World Resources Institute- To Achieve New Climate Targets, Countries Should Look to Community Forests



With the COP 21 just a few weeks away, countries are putting forward their national emissions-reduction commitments through their Intended Nationally Determined Contributions (INDCs). Many of the plans submitted so far aim to curb emissions by protecting and restoring forests.


For example, Mexico made a bold commitment in its INDC to achieve zero percent deforestation by 2030. Brazil has similarly committed to a goal of zero illegal deforestation by 2030. These countries—as well as others—would do well to include community forests, in particular, in their climate mitigation plans.


Community Forests And Climate Change


For many countries in Central and South America, community forests – forests traditionally inhabited by Indigenous Peoples or other local communities – represent a large percentage of the total forest area. For example, community forests comprise around 60 percent of total forest area in Mexico and 22 percent of the Amazon biome in Brazil. In 2013, Indigenous Peoples and communities held at least some legal rights to at least 511 million hectares of forest — about 15.5 percent of the world’s forest. Not only do these forests support local livelihoods, but research shows that communities can be good protectors of forests.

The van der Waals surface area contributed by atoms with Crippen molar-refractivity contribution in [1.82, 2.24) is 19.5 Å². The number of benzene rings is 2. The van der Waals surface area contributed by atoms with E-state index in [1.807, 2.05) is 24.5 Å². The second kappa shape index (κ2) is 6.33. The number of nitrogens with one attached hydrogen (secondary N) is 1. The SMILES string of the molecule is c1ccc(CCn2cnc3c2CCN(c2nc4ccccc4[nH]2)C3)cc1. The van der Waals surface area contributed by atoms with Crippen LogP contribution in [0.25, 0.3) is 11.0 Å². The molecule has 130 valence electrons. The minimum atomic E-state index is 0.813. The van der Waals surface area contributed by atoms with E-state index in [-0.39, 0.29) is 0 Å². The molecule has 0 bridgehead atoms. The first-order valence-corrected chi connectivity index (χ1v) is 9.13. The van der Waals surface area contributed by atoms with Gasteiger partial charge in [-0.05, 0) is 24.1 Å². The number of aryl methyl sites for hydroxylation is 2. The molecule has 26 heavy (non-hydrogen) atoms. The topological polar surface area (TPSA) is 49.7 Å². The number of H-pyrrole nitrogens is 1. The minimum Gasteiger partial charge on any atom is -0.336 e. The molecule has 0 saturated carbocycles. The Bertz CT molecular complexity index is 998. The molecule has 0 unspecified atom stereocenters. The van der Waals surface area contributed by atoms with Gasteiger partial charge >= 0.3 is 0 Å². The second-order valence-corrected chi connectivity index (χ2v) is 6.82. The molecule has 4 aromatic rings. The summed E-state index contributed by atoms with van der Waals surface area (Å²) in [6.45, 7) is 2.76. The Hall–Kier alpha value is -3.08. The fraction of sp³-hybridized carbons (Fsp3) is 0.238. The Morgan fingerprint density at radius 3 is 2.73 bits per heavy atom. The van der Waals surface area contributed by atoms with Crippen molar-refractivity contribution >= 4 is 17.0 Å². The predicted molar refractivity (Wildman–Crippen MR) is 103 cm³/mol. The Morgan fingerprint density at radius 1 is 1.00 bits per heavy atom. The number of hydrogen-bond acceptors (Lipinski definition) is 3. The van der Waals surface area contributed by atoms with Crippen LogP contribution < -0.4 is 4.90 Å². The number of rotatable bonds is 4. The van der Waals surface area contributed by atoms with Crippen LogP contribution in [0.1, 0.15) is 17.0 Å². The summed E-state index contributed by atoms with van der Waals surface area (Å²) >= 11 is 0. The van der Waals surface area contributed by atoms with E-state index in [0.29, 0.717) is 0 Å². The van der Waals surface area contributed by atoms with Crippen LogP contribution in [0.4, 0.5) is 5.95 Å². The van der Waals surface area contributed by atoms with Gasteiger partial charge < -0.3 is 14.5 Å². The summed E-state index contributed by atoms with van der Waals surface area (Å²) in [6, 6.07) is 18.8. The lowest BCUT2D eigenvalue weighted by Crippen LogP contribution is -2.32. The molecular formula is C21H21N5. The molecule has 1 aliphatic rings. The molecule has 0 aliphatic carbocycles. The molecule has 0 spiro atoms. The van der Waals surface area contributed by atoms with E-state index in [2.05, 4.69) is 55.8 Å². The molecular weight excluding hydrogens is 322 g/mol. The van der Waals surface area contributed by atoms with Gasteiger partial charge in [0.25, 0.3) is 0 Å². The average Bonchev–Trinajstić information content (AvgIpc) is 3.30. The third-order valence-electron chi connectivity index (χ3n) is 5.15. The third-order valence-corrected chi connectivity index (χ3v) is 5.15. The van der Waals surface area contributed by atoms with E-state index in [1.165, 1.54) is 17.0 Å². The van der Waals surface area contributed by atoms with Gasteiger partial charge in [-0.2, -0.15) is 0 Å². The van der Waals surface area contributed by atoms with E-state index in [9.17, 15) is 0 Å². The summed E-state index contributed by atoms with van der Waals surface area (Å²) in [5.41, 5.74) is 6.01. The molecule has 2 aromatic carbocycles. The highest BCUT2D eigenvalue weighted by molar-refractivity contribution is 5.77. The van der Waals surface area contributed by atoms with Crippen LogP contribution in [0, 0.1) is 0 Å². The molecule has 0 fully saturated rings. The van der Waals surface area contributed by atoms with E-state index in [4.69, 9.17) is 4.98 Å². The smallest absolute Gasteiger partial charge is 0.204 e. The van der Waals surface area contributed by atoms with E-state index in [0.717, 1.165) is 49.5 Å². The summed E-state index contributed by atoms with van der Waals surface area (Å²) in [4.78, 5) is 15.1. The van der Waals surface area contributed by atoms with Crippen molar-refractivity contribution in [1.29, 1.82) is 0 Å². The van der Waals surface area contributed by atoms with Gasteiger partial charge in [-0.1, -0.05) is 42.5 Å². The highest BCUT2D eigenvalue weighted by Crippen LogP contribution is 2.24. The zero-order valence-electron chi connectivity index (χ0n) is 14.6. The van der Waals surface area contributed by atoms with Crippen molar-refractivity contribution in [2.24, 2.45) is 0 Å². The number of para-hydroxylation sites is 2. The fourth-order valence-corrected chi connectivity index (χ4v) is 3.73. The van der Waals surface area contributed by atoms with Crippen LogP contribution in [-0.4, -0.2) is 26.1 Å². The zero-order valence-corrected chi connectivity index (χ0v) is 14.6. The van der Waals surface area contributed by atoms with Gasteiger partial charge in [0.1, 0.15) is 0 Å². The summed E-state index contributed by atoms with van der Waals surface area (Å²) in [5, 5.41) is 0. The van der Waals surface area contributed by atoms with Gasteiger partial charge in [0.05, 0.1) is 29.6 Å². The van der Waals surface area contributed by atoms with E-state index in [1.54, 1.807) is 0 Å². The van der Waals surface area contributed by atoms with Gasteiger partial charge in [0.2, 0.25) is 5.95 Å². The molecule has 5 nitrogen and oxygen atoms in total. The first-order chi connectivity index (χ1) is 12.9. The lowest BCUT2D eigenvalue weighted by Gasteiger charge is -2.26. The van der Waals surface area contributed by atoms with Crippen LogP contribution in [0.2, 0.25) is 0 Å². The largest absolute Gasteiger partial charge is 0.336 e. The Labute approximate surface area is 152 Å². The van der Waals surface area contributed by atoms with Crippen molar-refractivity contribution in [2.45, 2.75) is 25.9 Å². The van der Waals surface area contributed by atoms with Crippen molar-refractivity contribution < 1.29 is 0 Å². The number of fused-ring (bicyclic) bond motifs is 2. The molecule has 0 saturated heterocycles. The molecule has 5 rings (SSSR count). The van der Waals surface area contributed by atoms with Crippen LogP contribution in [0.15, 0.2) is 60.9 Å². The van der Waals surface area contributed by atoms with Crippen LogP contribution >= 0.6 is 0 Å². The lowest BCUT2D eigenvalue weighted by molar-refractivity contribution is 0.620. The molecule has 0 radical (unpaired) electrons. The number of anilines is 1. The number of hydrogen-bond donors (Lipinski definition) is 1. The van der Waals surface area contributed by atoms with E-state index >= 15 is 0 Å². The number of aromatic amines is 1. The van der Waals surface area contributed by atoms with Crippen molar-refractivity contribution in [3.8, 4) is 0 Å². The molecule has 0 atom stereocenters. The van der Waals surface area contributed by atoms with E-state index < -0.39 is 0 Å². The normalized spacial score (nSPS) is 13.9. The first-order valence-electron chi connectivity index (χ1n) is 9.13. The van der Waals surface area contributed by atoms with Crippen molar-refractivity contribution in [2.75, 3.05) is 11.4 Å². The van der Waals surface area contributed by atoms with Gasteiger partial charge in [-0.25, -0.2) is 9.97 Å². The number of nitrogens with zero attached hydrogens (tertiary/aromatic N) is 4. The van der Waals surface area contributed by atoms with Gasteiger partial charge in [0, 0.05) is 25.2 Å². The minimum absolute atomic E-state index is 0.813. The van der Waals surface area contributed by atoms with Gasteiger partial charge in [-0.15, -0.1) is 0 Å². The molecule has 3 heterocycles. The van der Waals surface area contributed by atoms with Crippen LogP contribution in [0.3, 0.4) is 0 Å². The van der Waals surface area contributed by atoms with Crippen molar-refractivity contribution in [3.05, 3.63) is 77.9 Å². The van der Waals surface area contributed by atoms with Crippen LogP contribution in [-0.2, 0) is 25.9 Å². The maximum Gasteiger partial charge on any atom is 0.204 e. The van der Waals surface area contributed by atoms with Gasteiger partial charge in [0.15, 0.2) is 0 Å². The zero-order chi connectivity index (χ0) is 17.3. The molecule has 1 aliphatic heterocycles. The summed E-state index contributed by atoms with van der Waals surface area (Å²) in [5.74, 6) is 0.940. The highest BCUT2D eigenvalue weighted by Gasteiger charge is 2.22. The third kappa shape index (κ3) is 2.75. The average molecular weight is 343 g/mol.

Recent studies have found that Indigenous Territories in the Brazilian Amazon and community forests with concessions in the Guatemalan Maya Biosphere Reserve are effective at curbing deforestation compared to similar forest areas without tenure security or protection status. Evidence from community forest enterprises in Mexico also indicates a shift towards sustainable forest management practices…


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